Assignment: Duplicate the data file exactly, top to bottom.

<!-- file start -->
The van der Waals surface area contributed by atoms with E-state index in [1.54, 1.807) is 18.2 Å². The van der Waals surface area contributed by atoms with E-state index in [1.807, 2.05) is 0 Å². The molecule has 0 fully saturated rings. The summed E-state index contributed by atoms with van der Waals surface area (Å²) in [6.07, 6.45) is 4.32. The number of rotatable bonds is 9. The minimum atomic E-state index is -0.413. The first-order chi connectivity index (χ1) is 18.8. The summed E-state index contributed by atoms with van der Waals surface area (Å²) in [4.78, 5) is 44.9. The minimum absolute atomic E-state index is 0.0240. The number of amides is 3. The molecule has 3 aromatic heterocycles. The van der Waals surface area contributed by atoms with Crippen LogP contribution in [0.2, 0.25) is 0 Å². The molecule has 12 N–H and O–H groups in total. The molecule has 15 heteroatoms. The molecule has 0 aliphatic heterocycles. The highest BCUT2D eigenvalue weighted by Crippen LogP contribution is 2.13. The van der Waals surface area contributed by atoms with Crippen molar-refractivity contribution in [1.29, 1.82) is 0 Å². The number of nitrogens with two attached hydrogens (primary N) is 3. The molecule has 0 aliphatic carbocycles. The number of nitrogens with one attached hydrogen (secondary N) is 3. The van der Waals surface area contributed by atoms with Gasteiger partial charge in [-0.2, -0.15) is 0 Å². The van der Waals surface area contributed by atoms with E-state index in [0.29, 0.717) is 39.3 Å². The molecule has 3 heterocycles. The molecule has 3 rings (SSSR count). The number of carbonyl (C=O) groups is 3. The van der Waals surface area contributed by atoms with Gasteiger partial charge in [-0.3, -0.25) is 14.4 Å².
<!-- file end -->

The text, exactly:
The van der Waals surface area contributed by atoms with E-state index in [1.54, 1.807) is 18.2 Å². The van der Waals surface area contributed by atoms with E-state index in [1.807, 2.05) is 0 Å². The molecule has 0 fully saturated rings. The summed E-state index contributed by atoms with van der Waals surface area (Å²) in [6.07, 6.45) is 4.32. The number of rotatable bonds is 9. The minimum atomic E-state index is -0.413. The first-order chi connectivity index (χ1) is 18.8. The summed E-state index contributed by atoms with van der Waals surface area (Å²) in [4.78, 5) is 44.9. The minimum absolute atomic E-state index is 0.0240. The number of amides is 3. The molecule has 3 aromatic heterocycles. The van der Waals surface area contributed by atoms with Crippen LogP contribution in [0.2, 0.25) is 0 Å². The molecule has 12 N–H and O–H groups in total. The molecule has 15 heteroatoms. The molecule has 0 aliphatic heterocycles. The highest BCUT2D eigenvalue weighted by Crippen LogP contribution is 2.13. The van der Waals surface area contributed by atoms with Crippen molar-refractivity contribution in [1.29, 1.82) is 0 Å². The number of nitrogens with two attached hydrogens (primary N) is 3. The molecule has 0 aliphatic carbocycles. The number of nitrogens with one attached hydrogen (secondary N) is 3. The van der Waals surface area contributed by atoms with Gasteiger partial charge in [-0.2, -0.15) is 0 Å². The van der Waals surface area contributed by atoms with E-state index in [0.29, 0.717) is 39.3 Å². The molecule has 3 heterocycles. The molecule has 3 rings (SSSR count). The number of carbonyl (C=O) groups is 3. The van der Waals surface area contributed by atoms with Gasteiger partial charge in [-0.3, -0.25) is 14.4 Å².